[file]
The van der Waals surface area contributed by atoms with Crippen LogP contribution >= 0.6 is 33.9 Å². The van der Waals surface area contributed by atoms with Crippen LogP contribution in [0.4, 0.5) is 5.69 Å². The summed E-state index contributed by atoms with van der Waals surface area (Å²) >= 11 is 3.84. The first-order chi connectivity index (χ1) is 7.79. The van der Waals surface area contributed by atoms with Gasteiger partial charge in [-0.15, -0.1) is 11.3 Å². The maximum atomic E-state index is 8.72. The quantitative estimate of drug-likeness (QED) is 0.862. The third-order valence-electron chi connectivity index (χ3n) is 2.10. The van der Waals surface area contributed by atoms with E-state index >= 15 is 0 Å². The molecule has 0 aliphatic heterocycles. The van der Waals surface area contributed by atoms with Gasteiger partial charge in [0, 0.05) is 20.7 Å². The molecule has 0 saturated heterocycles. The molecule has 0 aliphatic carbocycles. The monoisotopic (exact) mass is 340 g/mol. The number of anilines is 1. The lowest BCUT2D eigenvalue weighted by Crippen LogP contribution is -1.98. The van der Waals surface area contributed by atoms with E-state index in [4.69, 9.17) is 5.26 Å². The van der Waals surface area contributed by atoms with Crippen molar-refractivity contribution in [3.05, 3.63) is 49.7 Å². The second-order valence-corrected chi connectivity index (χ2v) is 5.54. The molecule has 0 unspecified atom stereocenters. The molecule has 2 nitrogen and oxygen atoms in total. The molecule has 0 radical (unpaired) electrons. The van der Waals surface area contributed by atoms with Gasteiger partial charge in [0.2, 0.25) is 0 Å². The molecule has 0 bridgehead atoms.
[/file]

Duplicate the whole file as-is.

The van der Waals surface area contributed by atoms with Crippen LogP contribution >= 0.6 is 33.9 Å². The van der Waals surface area contributed by atoms with Crippen LogP contribution in [0.4, 0.5) is 5.69 Å². The summed E-state index contributed by atoms with van der Waals surface area (Å²) >= 11 is 3.84. The first-order chi connectivity index (χ1) is 7.79. The van der Waals surface area contributed by atoms with Gasteiger partial charge in [-0.15, -0.1) is 11.3 Å². The maximum atomic E-state index is 8.72. The quantitative estimate of drug-likeness (QED) is 0.862. The third-order valence-electron chi connectivity index (χ3n) is 2.10. The van der Waals surface area contributed by atoms with E-state index >= 15 is 0 Å². The molecule has 0 aliphatic heterocycles. The van der Waals surface area contributed by atoms with Gasteiger partial charge in [0, 0.05) is 20.7 Å². The molecule has 0 saturated heterocycles. The molecule has 0 aliphatic carbocycles. The monoisotopic (exact) mass is 340 g/mol. The number of anilines is 1. The lowest BCUT2D eigenvalue weighted by Crippen LogP contribution is -1.98. The van der Waals surface area contributed by atoms with E-state index in [4.69, 9.17) is 5.26 Å². The van der Waals surface area contributed by atoms with Crippen molar-refractivity contribution in [3.05, 3.63) is 49.7 Å². The second-order valence-corrected chi connectivity index (χ2v) is 5.54. The molecule has 0 unspecified atom stereocenters. The molecule has 2 nitrogen and oxygen atoms in total. The molecule has 0 radical (unpaired) electrons. The van der Waals surface area contributed by atoms with Gasteiger partial charge in [0.2, 0.25) is 0 Å². The molecule has 0 bridgehead atoms.